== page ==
Re: comment wrt. ESR's talk in Vienna

Autor: CK (
Datum: Mon Jul 15 2002 - 11:07:52 CEST

I read:
> Rishab Aiyer Ghosh did a talk at the WOS #1 (Berlin 1999) where he
> proposed another quite interessting explanation why people develop
> Free Software:

sorry didn't give it a read yet, (coffee < 1) but do people on this list
really think that people write free software for either altruistic (in
the sense of creating a better world) or selfish (as in everybody thinks
I'm a cool nerd now) reasons ?

I can come up at least with several other models:

the busker model - people do something for free because they might receive
                   a grant of some sort ($ by grant)

the research model - people build tools they need for their .edu work and
                     are paid for results - no extra revenue in selling sw
                     of that kind anyway ($ from institutions)

the I need it model - people write tools for themselves and make them
                      available just because they think someone else
                      has a use for it and might even improve it further
                      (no $ involved)

the I'm not a marketing person model - selling software is _hard_ it's a
                                       hell of a lot of work you need some
                                       sort of pr to get the word out, a
                                       helpline, manuals, a _box_ and of
                                       course a distributor or lots of
                                       saliva ...
                                       (again no $[1])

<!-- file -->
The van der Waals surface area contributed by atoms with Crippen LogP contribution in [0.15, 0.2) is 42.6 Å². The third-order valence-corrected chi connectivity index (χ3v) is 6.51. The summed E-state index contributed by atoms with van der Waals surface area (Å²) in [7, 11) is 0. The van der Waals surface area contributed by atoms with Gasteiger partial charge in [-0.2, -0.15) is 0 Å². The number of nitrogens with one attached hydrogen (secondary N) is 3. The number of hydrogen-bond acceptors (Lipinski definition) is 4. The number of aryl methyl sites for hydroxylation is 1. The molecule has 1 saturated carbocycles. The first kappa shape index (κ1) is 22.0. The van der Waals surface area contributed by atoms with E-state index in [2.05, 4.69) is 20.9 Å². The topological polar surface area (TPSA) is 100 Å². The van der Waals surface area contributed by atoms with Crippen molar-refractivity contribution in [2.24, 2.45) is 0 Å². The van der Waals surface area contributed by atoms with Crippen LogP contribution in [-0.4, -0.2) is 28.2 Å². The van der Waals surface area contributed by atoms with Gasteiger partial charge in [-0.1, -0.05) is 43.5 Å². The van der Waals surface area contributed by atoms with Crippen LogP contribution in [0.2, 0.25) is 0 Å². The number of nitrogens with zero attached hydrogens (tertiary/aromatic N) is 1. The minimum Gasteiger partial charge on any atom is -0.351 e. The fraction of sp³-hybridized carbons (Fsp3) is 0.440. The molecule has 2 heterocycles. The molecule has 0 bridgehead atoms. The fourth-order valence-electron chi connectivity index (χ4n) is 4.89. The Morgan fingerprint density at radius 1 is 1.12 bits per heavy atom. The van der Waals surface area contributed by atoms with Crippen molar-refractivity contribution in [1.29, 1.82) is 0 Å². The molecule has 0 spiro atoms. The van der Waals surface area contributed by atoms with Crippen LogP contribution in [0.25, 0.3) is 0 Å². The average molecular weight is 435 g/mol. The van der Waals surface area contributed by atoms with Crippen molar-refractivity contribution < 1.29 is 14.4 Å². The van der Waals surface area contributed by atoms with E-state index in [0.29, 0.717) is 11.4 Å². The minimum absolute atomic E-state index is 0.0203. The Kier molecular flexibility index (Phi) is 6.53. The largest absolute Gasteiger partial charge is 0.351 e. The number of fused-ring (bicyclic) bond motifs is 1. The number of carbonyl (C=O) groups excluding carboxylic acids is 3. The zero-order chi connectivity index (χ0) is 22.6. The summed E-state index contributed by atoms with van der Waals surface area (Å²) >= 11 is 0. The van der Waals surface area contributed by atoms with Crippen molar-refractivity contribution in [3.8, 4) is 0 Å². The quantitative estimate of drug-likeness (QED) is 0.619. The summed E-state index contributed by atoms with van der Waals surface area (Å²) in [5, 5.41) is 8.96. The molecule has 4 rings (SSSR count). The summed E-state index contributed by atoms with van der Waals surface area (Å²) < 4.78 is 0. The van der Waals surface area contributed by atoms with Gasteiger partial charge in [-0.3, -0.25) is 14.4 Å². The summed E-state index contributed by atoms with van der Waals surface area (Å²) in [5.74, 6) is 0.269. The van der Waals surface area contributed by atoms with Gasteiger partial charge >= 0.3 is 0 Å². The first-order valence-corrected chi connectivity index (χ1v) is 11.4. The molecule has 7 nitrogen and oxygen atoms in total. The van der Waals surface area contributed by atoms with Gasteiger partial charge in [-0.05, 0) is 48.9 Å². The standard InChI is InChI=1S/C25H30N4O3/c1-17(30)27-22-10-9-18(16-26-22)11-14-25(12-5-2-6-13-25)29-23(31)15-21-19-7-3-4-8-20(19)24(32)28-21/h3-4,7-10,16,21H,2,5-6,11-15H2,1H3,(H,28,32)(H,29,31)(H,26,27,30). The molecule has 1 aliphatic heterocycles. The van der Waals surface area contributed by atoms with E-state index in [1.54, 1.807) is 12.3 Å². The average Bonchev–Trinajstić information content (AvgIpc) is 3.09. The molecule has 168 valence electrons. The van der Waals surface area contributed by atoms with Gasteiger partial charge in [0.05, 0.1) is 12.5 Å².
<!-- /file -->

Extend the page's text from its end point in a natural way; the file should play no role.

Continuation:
the you needed it model - people convince the ordering party that releasing
                          their work (for the orderer) under free terms is
                          a good thing in the long run, extra revenue by
                          selling sw was never intended
                          ($ from ordering party)

several more come to my mind, but I'd rather like to think about what kind
of software is _not_ beeing developed in the open source realm (at least
not for now) and why ambitious os projects usually die when it comes to
improving usability and mere bug squashing.

a good example here might be midi sequencers[2] that can compete with
commercial apps (we certainly don't suffer this problem in the server
markets ;) there are a lot of projects out there (80% of them dead) and
the remaining projects are so far away from their commercial counterparts
for very simple reasons:

* making music is a very different process from writing a business letter or
  filling a table with values
* most of the creative types have a fear of working with somewhat awkward
  tools (like csound) that they themselves perceive as almost natural.
* GUI coding is boring
* programmers don't listen to mere users (I get no money anyway)
* programmers always know of a 'better' way and fail to acknowledge
  (well at least apart from the office field) that 10 years of usability
  studies at steinberg + a lot of users experienced with exactly 'their'
  way are a damn good reason to offer a similar interface.
* hunting down the tiny bugs (and the occasional segfault when the user
  admittedly did something stupid) is also boring
* writing documentation (for users and aspiring hackers) is also boring
  (sometimes it's really hard to figure stuff out from 100+ rarely
  commented sourcefiles without a design paper)

for all these things you have to _pay_ people, heck commercial enterprises
even pay users to play with their alphas and report back.
And that's again what people pay for when they go out and buy this stuff
(and for the usb dongle of course ;)

[1] so maybe one of the other models applies aswell, generally applies to
    selling stuff.
[2] applies mostly to 3d modelling/rendering, video editing and games aswell

damn, wrote a book



--	Postmodernism is german romanticism with better	special effects. (Jeff Keuss / via
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